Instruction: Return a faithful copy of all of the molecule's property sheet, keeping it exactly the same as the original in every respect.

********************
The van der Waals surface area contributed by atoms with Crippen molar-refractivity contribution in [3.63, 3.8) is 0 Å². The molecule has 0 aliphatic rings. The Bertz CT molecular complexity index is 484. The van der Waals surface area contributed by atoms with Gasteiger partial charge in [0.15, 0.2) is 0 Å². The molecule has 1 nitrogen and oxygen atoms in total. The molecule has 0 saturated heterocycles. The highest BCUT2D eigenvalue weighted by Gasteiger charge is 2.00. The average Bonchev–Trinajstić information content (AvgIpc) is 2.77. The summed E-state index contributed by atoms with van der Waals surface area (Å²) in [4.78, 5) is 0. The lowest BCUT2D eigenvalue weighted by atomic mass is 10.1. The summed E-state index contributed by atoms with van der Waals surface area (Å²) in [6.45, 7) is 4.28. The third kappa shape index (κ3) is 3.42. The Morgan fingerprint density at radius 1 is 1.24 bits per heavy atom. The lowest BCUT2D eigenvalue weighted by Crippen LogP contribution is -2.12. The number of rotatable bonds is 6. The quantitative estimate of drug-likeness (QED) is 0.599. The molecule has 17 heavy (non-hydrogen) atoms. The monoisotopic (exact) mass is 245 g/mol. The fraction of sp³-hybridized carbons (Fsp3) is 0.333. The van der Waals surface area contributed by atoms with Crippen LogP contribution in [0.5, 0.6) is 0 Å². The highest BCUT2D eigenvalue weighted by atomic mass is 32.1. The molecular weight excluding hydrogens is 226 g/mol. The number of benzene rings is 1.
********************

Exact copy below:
The van der Waals surface area contributed by atoms with Crippen molar-refractivity contribution in [3.63, 3.8) is 0 Å². The molecule has 0 aliphatic rings. The Bertz CT molecular complexity index is 484. The van der Waals surface area contributed by atoms with Gasteiger partial charge in [0.15, 0.2) is 0 Å². The molecule has 1 nitrogen and oxygen atoms in total. The molecule has 0 saturated heterocycles. The highest BCUT2D eigenvalue weighted by Gasteiger charge is 2.00. The average Bonchev–Trinajstić information content (AvgIpc) is 2.77. The summed E-state index contributed by atoms with van der Waals surface area (Å²) in [4.78, 5) is 0. The lowest BCUT2D eigenvalue weighted by atomic mass is 10.1. The summed E-state index contributed by atoms with van der Waals surface area (Å²) in [6.45, 7) is 4.28. The third kappa shape index (κ3) is 3.42. The Morgan fingerprint density at radius 1 is 1.24 bits per heavy atom. The lowest BCUT2D eigenvalue weighted by Crippen LogP contribution is -2.12. The number of rotatable bonds is 6. The quantitative estimate of drug-likeness (QED) is 0.599. The molecule has 17 heavy (non-hydrogen) atoms. The monoisotopic (exact) mass is 245 g/mol. The fraction of sp³-hybridized carbons (Fsp3) is 0.333. The van der Waals surface area contributed by atoms with Crippen LogP contribution in [0.5, 0.6) is 0 Å². The highest BCUT2D eigenvalue weighted by atomic mass is 32.1. The molecular weight excluding hydrogens is 226 g/mol. The number of benzene rings is 1.